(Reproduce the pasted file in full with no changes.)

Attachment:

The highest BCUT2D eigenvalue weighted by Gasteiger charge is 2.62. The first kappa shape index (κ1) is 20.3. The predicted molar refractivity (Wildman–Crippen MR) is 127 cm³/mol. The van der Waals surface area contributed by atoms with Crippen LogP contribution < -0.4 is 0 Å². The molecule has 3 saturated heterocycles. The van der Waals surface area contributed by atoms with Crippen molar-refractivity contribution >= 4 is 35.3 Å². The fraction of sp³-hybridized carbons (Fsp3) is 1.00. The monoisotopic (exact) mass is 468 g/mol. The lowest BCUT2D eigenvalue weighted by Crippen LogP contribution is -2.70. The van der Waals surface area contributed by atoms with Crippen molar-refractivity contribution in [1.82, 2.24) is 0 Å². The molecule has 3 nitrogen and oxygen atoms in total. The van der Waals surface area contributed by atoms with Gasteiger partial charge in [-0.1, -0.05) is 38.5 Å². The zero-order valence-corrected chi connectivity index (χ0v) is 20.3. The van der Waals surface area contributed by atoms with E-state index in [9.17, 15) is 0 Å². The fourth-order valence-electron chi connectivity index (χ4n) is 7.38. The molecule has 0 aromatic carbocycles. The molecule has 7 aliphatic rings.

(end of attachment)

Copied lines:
The highest BCUT2D eigenvalue weighted by Gasteiger charge is 2.62. The first kappa shape index (κ1) is 20.3. The predicted molar refractivity (Wildman–Crippen MR) is 127 cm³/mol. The van der Waals surface area contributed by atoms with Crippen LogP contribution < -0.4 is 0 Å². The molecule has 3 saturated heterocycles. The van der Waals surface area contributed by atoms with Crippen molar-refractivity contribution >= 4 is 35.3 Å². The fraction of sp³-hybridized carbons (Fsp3) is 1.00. The monoisotopic (exact) mass is 468 g/mol. The lowest BCUT2D eigenvalue weighted by Crippen LogP contribution is -2.70. The van der Waals surface area contributed by atoms with Crippen molar-refractivity contribution in [1.82, 2.24) is 0 Å². The molecule has 3 nitrogen and oxygen atoms in total. The van der Waals surface area contributed by atoms with Gasteiger partial charge in [-0.1, -0.05) is 38.5 Å². The zero-order valence-corrected chi connectivity index (χ0v) is 20.3. The van der Waals surface area contributed by atoms with E-state index in [9.17, 15) is 0 Å². The fourth-order valence-electron chi connectivity index (χ4n) is 7.38. The molecule has 0 aromatic carbocycles. The molecule has 7 aliphatic rings.